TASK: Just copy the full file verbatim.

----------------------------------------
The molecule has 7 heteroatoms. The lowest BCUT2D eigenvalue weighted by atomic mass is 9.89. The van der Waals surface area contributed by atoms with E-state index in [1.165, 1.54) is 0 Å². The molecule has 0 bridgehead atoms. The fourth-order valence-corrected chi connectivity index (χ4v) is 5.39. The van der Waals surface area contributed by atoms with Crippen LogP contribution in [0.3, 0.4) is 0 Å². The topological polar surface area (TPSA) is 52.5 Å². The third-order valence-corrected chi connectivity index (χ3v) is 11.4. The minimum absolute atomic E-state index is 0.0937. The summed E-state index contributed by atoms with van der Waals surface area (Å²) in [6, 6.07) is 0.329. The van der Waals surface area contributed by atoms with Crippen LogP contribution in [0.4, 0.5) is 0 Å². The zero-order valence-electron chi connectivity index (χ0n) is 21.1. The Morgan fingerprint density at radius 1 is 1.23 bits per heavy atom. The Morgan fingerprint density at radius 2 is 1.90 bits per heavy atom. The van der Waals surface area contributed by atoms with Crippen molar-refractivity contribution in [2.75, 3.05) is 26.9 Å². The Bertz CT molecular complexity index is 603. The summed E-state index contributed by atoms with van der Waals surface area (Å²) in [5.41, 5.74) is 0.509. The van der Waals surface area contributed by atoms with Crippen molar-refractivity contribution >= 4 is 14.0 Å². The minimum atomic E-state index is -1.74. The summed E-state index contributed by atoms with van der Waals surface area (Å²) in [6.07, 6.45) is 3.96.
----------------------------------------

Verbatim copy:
The molecule has 7 heteroatoms. The lowest BCUT2D eigenvalue weighted by atomic mass is 9.89. The van der Waals surface area contributed by atoms with E-state index in [1.165, 1.54) is 0 Å². The molecule has 0 bridgehead atoms. The fourth-order valence-corrected chi connectivity index (χ4v) is 5.39. The van der Waals surface area contributed by atoms with Crippen LogP contribution in [0.3, 0.4) is 0 Å². The topological polar surface area (TPSA) is 52.5 Å². The third-order valence-corrected chi connectivity index (χ3v) is 11.4. The minimum absolute atomic E-state index is 0.0937. The summed E-state index contributed by atoms with van der Waals surface area (Å²) in [6, 6.07) is 0.329. The van der Waals surface area contributed by atoms with Crippen LogP contribution in [0.4, 0.5) is 0 Å². The zero-order valence-electron chi connectivity index (χ0n) is 21.1. The Morgan fingerprint density at radius 1 is 1.23 bits per heavy atom. The Morgan fingerprint density at radius 2 is 1.90 bits per heavy atom. The van der Waals surface area contributed by atoms with Crippen molar-refractivity contribution in [2.75, 3.05) is 26.9 Å². The Bertz CT molecular complexity index is 603. The summed E-state index contributed by atoms with van der Waals surface area (Å²) in [5.41, 5.74) is 0.509. The van der Waals surface area contributed by atoms with Crippen molar-refractivity contribution >= 4 is 14.0 Å². The minimum atomic E-state index is -1.74. The summed E-state index contributed by atoms with van der Waals surface area (Å²) in [6.07, 6.45) is 3.96.